Everyone agrees that liquid-electrolyte lithium-ion batteries are the state of the art for electric cars, but for how much longer? Conventional wisdom says current technology has maybe 10 years as king of the heap before it’s replaced with something disruptive. But what if that day is coming much sooner?
As I wrote last week, we have to think about these things as companies like Tesla prepare “gigafactories” to dramatically ramp up battery production for electric vehicles. Ann Marie Sastry, until recently a tenured engineering professor at the University of Michigan, thinks her company, Sakti3, has that disruptive tech—solid-state lithium-based batteries printed on thin film. Yes, they also make solar cells this way, also food packaging and flat-panel TV screens.
Now here’s the big claim. Sakti3 has attracted $30 million in venture capital funding, including from Khosla Ventures and General Motors, and Sastry says the company can, in two years, produce cells at half the cost of conventional li-ion, but with double the energy density and half the weight. And they’ll also be very safe, she says. If true, that’s darned disruptive!
Sakti3, which has been notably reticent about making bold pronouncements up to now, has working batteries that Sastry says deliver on the company’s promises. Sometime today, Sakti3 is announcing an affiliation with the Department of Energy’s Joint Center for Energy Storage Research (JCESR), which is led by Argonne National Laboratories. "Argonne has been given the responsibility of managing a $100-million battery hub, but it's working on technology that is a decade or more off in the future," Sastry said. "It's good that the federal government is placing long-term bets on storage technology, but we'll work with them on implementing any innovations that could give a nearer-term benefit."
The next step for Sakti3 is for the company to partner with a manufacturer, possibly including major battery producers. “The reality is no single company can do everything,” Sastry said. “It’s a team of teams.” She said Sakti3, which has less than two dozen employees, is engaged in partnership talks aimed at scaling up production and supplying multiple automakers. "Given the volume of thin-film products on the market now, thin-film batteries could easily scale quickly," she said.
In part because other battery/capacitor companies have made big claims (Envia and EEStor come to mind) that haven’t proved out, at least one analyst says he's not breaking out the champagne just yet.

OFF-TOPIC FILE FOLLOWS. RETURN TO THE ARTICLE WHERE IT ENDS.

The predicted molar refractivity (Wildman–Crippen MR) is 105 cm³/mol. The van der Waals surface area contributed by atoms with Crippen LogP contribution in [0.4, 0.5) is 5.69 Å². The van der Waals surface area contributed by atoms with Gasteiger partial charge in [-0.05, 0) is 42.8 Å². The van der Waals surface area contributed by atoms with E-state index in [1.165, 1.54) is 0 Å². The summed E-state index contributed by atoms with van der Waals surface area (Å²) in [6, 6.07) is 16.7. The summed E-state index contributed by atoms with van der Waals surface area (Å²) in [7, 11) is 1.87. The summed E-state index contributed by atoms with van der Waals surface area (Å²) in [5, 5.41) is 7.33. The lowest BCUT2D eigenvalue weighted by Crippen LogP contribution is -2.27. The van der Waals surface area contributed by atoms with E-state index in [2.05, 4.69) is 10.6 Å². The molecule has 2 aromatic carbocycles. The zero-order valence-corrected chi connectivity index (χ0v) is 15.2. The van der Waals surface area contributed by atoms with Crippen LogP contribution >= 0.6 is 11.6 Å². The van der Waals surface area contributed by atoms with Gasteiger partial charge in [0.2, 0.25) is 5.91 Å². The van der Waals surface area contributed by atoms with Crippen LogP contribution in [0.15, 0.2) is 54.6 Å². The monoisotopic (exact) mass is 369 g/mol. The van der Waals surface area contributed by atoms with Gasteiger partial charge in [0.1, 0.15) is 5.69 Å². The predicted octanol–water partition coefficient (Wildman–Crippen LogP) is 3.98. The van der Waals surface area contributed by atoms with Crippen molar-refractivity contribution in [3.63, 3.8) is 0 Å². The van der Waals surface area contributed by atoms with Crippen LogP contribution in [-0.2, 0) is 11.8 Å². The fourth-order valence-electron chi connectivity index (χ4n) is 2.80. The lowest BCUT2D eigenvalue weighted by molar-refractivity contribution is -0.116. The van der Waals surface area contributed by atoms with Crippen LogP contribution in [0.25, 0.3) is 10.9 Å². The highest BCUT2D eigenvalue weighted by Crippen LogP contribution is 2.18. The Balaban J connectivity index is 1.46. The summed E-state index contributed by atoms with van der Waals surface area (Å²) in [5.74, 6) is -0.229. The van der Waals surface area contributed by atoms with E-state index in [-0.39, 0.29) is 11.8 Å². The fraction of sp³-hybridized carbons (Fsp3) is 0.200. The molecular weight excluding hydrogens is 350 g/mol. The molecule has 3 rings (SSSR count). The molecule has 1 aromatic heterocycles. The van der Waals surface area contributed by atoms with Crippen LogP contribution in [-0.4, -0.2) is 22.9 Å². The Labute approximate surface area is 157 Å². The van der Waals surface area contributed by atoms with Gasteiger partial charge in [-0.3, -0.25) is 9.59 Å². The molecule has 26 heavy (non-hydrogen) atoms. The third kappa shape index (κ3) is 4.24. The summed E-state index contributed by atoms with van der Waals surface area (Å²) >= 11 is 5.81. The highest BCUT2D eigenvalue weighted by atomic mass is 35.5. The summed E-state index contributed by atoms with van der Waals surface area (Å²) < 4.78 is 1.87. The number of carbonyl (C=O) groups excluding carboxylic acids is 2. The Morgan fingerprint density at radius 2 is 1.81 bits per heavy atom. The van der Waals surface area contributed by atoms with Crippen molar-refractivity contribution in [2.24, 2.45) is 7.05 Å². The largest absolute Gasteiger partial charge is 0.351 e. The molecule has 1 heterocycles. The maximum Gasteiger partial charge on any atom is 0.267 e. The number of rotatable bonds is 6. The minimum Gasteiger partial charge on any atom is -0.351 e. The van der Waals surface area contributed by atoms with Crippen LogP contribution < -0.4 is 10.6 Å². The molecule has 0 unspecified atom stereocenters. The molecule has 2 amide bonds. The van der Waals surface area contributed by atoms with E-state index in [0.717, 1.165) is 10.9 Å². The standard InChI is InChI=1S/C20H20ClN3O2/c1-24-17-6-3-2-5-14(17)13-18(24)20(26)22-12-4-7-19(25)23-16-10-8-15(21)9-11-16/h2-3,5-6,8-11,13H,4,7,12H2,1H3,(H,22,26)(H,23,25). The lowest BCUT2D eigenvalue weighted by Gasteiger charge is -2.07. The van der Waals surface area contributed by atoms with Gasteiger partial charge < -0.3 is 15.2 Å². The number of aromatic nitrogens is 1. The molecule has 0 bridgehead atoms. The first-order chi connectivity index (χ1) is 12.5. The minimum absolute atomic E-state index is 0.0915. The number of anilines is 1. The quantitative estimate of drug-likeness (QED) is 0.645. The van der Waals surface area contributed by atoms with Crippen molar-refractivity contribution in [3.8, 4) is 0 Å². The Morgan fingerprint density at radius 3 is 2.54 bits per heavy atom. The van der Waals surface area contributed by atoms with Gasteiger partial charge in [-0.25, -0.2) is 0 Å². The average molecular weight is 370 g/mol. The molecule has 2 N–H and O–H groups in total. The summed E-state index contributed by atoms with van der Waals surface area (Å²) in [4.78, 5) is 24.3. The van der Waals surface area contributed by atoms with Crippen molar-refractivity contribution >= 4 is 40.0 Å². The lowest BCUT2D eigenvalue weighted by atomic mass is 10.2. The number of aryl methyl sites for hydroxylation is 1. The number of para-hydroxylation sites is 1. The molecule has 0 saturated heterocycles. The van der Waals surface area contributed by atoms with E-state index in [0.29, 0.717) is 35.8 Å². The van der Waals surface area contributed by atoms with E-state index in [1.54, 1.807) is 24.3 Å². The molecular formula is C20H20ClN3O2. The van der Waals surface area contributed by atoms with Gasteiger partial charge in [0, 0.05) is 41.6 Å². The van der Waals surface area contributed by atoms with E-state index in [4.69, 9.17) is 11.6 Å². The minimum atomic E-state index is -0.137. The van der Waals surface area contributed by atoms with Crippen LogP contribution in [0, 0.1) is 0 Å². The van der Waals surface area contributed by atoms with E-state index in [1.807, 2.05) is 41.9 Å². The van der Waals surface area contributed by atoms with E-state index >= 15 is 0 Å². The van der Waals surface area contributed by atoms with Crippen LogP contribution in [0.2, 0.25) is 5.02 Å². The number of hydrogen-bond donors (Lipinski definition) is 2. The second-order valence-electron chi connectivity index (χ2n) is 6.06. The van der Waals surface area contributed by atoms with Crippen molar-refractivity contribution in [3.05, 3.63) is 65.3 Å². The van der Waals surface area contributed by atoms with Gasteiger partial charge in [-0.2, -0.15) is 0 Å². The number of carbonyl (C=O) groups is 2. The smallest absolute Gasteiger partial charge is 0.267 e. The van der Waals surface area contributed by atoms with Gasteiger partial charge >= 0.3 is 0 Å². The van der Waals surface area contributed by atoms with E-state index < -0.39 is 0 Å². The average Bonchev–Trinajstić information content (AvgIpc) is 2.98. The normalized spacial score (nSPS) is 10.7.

“I’d say this is not beyond the realm of possibility, but I think we’d all have to see it before we believe it,” said Jack Nerad, an executive market analyst at Kelley Blue Book. “Further, things that work in a lab setting might still present difficulties in the manufacturing process. Since car OEMs are desperate to find ways to meet future Corporate Average Fuel Economy (CAFE), I would think they would jump on such technology if it holds promise.”
The industry, Nerad said, “is certainly looking for a battery breakthrough that would include increased capacity, lower weight and especially lower cost.”
There are other caveats out there. One battery expert, Eric Carlson, a senior fellow at Boston Power, says he hasn’t seen Sakti3’s specific technology, but, “in my experience, solid-state batteries are high resistance, which means they tend not to have much power for delivering the instantaneous current you need for rapid acceleration.”
Sastry counters. “We have demonstrated both high power and low resistance. That complaint about solid-state has been out there for some time, and a number of cells do have that issue. The key is proper engineering of the interface, and with tuning of the layers you can achieve very impressive power.”
Despite fairly substantial EV battery subsidies from the Obama Administration, large-scale production remains abroad. Sastry comments, in her careful way, on why she needs a big and experienced battery partner. “The markets are large and varied, but the reality is that large battery companies are already scaled in Asia and can readily scale the same or similar technologies here as needed,” she said. “Even when companies find new, niche markets, sales are often short lived and difficult to maintain. Companies with scaled production are advantaged in all battery markets—hundreds of commoditized cell formats spanning all sectors, years of test results, and technical sales and marketing teams that have already sold into more difficult sectors, like automotive.”
Here's a Sakti3 video that looks at the science of next-generation lithium batteries: